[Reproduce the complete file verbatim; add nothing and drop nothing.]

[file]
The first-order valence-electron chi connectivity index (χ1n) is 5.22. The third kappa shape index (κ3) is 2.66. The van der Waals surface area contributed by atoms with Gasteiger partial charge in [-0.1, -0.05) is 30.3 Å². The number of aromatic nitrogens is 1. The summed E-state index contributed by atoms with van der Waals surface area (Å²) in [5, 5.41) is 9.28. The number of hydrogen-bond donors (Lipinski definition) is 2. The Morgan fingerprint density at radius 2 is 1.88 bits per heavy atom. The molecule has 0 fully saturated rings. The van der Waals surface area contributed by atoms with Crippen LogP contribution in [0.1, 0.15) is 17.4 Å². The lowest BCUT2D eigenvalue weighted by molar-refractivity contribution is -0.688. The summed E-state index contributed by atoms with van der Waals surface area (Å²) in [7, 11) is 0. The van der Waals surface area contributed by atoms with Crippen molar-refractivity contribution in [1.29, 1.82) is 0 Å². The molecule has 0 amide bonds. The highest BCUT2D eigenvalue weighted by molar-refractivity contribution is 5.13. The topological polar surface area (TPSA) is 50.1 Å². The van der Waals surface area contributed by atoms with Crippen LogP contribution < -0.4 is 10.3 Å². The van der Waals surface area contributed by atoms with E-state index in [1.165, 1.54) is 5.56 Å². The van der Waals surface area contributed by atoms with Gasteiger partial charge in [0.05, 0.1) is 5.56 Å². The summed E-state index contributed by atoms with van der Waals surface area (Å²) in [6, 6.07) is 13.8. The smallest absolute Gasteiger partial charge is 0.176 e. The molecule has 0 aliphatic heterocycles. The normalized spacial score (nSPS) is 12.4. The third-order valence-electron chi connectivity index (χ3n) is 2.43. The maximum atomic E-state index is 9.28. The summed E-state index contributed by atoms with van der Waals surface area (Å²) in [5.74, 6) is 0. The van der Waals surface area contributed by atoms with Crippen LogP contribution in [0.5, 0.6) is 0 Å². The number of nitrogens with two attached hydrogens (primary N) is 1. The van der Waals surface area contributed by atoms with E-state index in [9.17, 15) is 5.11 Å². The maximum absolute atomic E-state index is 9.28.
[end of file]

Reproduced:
The first-order valence-electron chi connectivity index (χ1n) is 5.22. The third kappa shape index (κ3) is 2.66. The van der Waals surface area contributed by atoms with Gasteiger partial charge in [-0.1, -0.05) is 30.3 Å². The number of aromatic nitrogens is 1. The summed E-state index contributed by atoms with van der Waals surface area (Å²) in [5, 5.41) is 9.28. The number of hydrogen-bond donors (Lipinski definition) is 2. The Morgan fingerprint density at radius 2 is 1.88 bits per heavy atom. The molecule has 0 fully saturated rings. The van der Waals surface area contributed by atoms with Crippen LogP contribution in [0.1, 0.15) is 17.4 Å². The lowest BCUT2D eigenvalue weighted by molar-refractivity contribution is -0.688. The summed E-state index contributed by atoms with van der Waals surface area (Å²) in [7, 11) is 0. The van der Waals surface area contributed by atoms with Crippen molar-refractivity contribution in [1.29, 1.82) is 0 Å². The molecule has 0 amide bonds. The highest BCUT2D eigenvalue weighted by molar-refractivity contribution is 5.13. The topological polar surface area (TPSA) is 50.1 Å². The van der Waals surface area contributed by atoms with Crippen LogP contribution < -0.4 is 10.3 Å². The van der Waals surface area contributed by atoms with E-state index in [1.165, 1.54) is 5.56 Å². The van der Waals surface area contributed by atoms with Gasteiger partial charge in [0.05, 0.1) is 5.56 Å². The summed E-state index contributed by atoms with van der Waals surface area (Å²) in [6, 6.07) is 13.8. The smallest absolute Gasteiger partial charge is 0.176 e. The molecule has 0 aliphatic heterocycles. The normalized spacial score (nSPS) is 12.4. The third-order valence-electron chi connectivity index (χ3n) is 2.43. The maximum atomic E-state index is 9.28. The summed E-state index contributed by atoms with van der Waals surface area (Å²) in [5.74, 6) is 0. The van der Waals surface area contributed by atoms with Crippen LogP contribution in [0.5, 0.6) is 0 Å². The number of nitrogens with two attached hydrogens (primary N) is 1. The van der Waals surface area contributed by atoms with E-state index in [9.17, 15) is 5.11 Å². The maximum absolute atomic E-state index is 9.28.